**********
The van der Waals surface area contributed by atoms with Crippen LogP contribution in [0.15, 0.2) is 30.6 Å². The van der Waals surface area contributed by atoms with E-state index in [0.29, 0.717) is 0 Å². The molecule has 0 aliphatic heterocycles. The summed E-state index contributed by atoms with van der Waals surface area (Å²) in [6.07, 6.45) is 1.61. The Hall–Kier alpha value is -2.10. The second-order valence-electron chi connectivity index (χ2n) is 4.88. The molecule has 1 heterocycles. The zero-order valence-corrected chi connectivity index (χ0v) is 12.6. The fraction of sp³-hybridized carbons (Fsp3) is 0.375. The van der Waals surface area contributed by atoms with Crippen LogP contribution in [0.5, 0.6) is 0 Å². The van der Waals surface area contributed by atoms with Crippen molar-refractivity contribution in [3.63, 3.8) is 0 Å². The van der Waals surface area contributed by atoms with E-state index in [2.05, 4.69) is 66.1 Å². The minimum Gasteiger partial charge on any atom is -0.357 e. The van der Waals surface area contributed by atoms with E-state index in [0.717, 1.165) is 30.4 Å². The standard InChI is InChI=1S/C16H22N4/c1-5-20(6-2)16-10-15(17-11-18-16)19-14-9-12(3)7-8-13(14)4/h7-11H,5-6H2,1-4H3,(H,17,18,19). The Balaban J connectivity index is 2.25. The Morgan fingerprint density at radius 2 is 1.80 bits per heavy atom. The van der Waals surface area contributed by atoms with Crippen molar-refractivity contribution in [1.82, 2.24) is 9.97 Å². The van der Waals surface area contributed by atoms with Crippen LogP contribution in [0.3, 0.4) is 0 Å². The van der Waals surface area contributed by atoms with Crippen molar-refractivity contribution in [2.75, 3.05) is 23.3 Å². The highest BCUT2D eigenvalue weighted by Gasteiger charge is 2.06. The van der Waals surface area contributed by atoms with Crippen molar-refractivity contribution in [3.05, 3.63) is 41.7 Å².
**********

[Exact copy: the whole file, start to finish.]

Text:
The van der Waals surface area contributed by atoms with Crippen LogP contribution in [0.15, 0.2) is 30.6 Å². The van der Waals surface area contributed by atoms with E-state index in [0.29, 0.717) is 0 Å². The molecule has 0 aliphatic heterocycles. The summed E-state index contributed by atoms with van der Waals surface area (Å²) in [6.07, 6.45) is 1.61. The Hall–Kier alpha value is -2.10. The second-order valence-electron chi connectivity index (χ2n) is 4.88. The molecule has 1 heterocycles. The zero-order valence-corrected chi connectivity index (χ0v) is 12.6. The fraction of sp³-hybridized carbons (Fsp3) is 0.375. The van der Waals surface area contributed by atoms with Crippen LogP contribution in [0.5, 0.6) is 0 Å². The van der Waals surface area contributed by atoms with Crippen molar-refractivity contribution in [3.63, 3.8) is 0 Å². The van der Waals surface area contributed by atoms with E-state index in [2.05, 4.69) is 66.1 Å². The minimum Gasteiger partial charge on any atom is -0.357 e. The van der Waals surface area contributed by atoms with E-state index in [0.717, 1.165) is 30.4 Å². The standard InChI is InChI=1S/C16H22N4/c1-5-20(6-2)16-10-15(17-11-18-16)19-14-9-12(3)7-8-13(14)4/h7-11H,5-6H2,1-4H3,(H,17,18,19). The Balaban J connectivity index is 2.25. The Morgan fingerprint density at radius 2 is 1.80 bits per heavy atom. The van der Waals surface area contributed by atoms with Crippen molar-refractivity contribution in [1.82, 2.24) is 9.97 Å². The van der Waals surface area contributed by atoms with Crippen LogP contribution in [0.3, 0.4) is 0 Å². The van der Waals surface area contributed by atoms with Crippen molar-refractivity contribution in [2.75, 3.05) is 23.3 Å². The highest BCUT2D eigenvalue weighted by Gasteiger charge is 2.06. The van der Waals surface area contributed by atoms with Crippen molar-refractivity contribution in [3.05, 3.63) is 41.7 Å².